Monday, November 9, 2009

Leviathan by Scott Westerfeld

"It is the cusp of World War I, and all the European powers are arming up. The Austro-Hungarians and Germans have their Clankers, steam-driven iron machines loaded with guns and ammunition. The British Darwinists employ fabricated animals as their weaponry. The Leviathan is a living airship, the most formidable airbeast in the skies of Europe.
Aleksandar Ferdinand, prince of the Austro-Hungarian Empire, is on the run. His own people have turned on him. His title is worthless. All he has is a battle-torn Stormwalker and a loyal crew of men.
Deryn Sharp is a commoner, a girl disguised as a boy in the British Air Service. She's a brilliant airman. But her secret is in constant danger of being discovered.
With the Great War brewing, Alek's and Deryn's paths cross in the most unexpected way - taking them both aboard the Leviathan on a fantastical, around-the-world adventure. One that will change both their lives forever."


Even though I've read almost all of Scott Westerfeld's YA books, I didn't know what to expect from this one. It was really different from his other books. It was awesome, one of my favorite books.
I can't decide who I liked more, Deryn or Alek. They were both great characters. Deryn was funny and cool, I found it amusing that she was the best midshipmen on the Leviathan when she wasn't supposed to be there since she was a girl. I wish there had been a few more instances where her secret was almost discovered. I feel like that part was downplayed a lot. It was a little confusing how in the chapters about Deryn it would be all "she" or her", but in the chapters about Alek with Deryn present (or Dylan, as he thought she was called) it was all "he" and "him", when it was the same person.
Alek wasn't really funny, which my favorite characters usually are, but he was still likable.
I'm really torn between which side I liked more. The Darwinists and the Clankers creations were both interesting. Early on, I thought I liked the Darwinists more, but then they got into a battle and the beasties started getting hurt and suddenly I didn't like them as much. The Clanker contraptions were equally interesting, and the parts where Alek tried something new with the Stormwalker, like running (when he almost tripped), were kinda funny. I guess you can't really choose which one's cooler, they both had their merits, and they both had flaws.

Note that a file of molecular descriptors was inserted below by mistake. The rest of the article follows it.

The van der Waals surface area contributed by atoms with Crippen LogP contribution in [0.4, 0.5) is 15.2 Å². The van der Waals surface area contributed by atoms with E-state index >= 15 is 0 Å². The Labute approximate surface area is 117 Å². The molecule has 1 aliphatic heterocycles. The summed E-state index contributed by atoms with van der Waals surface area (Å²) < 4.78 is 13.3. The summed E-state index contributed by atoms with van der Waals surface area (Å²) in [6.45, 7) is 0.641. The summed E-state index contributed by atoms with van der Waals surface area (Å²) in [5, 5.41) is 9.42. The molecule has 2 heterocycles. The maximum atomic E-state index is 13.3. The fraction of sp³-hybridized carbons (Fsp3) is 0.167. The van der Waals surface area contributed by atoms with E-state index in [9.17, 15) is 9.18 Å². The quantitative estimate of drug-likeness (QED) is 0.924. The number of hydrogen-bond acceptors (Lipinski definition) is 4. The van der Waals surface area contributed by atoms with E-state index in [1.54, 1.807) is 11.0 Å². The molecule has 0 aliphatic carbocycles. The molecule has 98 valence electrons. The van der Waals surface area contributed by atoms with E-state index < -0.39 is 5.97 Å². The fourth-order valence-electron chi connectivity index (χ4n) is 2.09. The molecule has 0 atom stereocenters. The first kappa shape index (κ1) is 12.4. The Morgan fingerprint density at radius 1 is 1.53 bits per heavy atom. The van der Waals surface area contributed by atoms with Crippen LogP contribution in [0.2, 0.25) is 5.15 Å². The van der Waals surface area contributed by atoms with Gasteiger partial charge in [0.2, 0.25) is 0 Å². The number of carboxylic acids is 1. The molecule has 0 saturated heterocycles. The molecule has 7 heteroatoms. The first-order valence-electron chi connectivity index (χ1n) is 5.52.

Now, I can't review Leviathan without talking about the illustrations. Keith Thompson did an amazing job with the artwork! The characters, Clanker machines, and Darwinist beasties all looked so great. One of my favorites, which I really wish had been in color, was "An Heirloom Saves the Heir". I won't tell you what it looks like, because A) it just wouldn't be the same as seeing it, and B) it might ruin the story.I also really liked the colored version of "Negotiations and Collateral" which was used for the UK cover and can be viewed on Keith's site.
Anyway, this book was amazing! I highly recommend it, especially if you've read Scott's other books. This one definitely ranks as one of my favorites, above Midnighters, So Yesterday, and Uglies. Seriously, read it.

I four Leviathan four Fists of Rock.
Eclectically yours,
Dahlia

Note: If you would like to read this book, there's still time to enter my Leviathan giveaway.

1 comment:

Sandy said...

Oh yay I am so happy to hear you loved it! tThis is definitely one of my favourite books of the year, if not the favourite. It was such a fun read and I might just buy it for all my book friends who don't have a copy this Christmas.